Tomorrow is Martin Luther King Day, a day set aside to honor a man who represents the struggle of the Civil Rights Movement in the United States. I just wanted to stop and write a short post encouraging readers to actually stop, take a moment, and think about the reason many of us have a day off. Thoughts of Dr. King and the Civil Rights Movement evoke a multitude of emotions in people, some moved to tears, with others holding resentment.
On a couple occasions, I have had the opportunity to tour the National Civil Rights Museum in Memphis. The Museum is located in the Lorraine Hotel where King was assassinated. While I could write so many thoughts about these experiences, the one thing that gripped my heart deeply was that the strongest opposition to equality and the civil rights struggle came from the white churches of the south. In the name of faith in Jesus, churches supported hate, violence, and even murder. Now, I don’t mean to imply that all churches responded in this way. Some predominantly white churches did get involved in a positive way. Most responded by not responding, just keeping the issue at an arms length.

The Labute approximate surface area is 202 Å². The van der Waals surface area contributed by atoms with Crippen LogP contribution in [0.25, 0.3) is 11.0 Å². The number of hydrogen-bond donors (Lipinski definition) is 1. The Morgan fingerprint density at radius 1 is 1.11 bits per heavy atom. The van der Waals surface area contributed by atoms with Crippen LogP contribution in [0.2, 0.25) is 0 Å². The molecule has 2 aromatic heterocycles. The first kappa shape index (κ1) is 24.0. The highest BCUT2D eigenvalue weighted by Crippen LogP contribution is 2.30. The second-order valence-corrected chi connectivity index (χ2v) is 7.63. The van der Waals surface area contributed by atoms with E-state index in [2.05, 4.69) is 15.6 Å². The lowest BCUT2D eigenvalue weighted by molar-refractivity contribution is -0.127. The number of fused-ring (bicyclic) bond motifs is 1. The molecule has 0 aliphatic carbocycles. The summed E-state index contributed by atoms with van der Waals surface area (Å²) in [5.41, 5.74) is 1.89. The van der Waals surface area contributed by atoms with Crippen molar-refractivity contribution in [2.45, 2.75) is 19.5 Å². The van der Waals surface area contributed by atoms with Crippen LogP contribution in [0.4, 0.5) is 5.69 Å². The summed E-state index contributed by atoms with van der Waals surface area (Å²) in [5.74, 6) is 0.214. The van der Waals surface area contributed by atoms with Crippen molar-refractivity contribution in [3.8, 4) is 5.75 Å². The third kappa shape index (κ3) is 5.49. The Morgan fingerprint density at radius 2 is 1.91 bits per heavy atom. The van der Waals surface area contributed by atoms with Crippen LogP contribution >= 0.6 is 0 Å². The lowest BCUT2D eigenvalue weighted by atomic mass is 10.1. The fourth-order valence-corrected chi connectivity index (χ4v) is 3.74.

Race, socio-economic, and cultural issues still exist. Our world has come a long way from the deep seeded segregationist culture of the 1960’s. Yet, as humans, we still tend to see our culture as the best expression, and we often hold feelings of pride or resentment directed toward those who are different. Nobody wants to admit this is true, but it is, we are full of “isms”. The Gospel of Jesus speaks to those “isms” and reminds us that at the foot of the cross all men and women are guilty and in desperate need of Jesus.
So as you go through the day tomorrow, take a moment to realize that followers of Jesus should be at the front of the line when it comes to issues of justice and love. You might start by taking a few minutes to listen to Dr. King’s Dream again.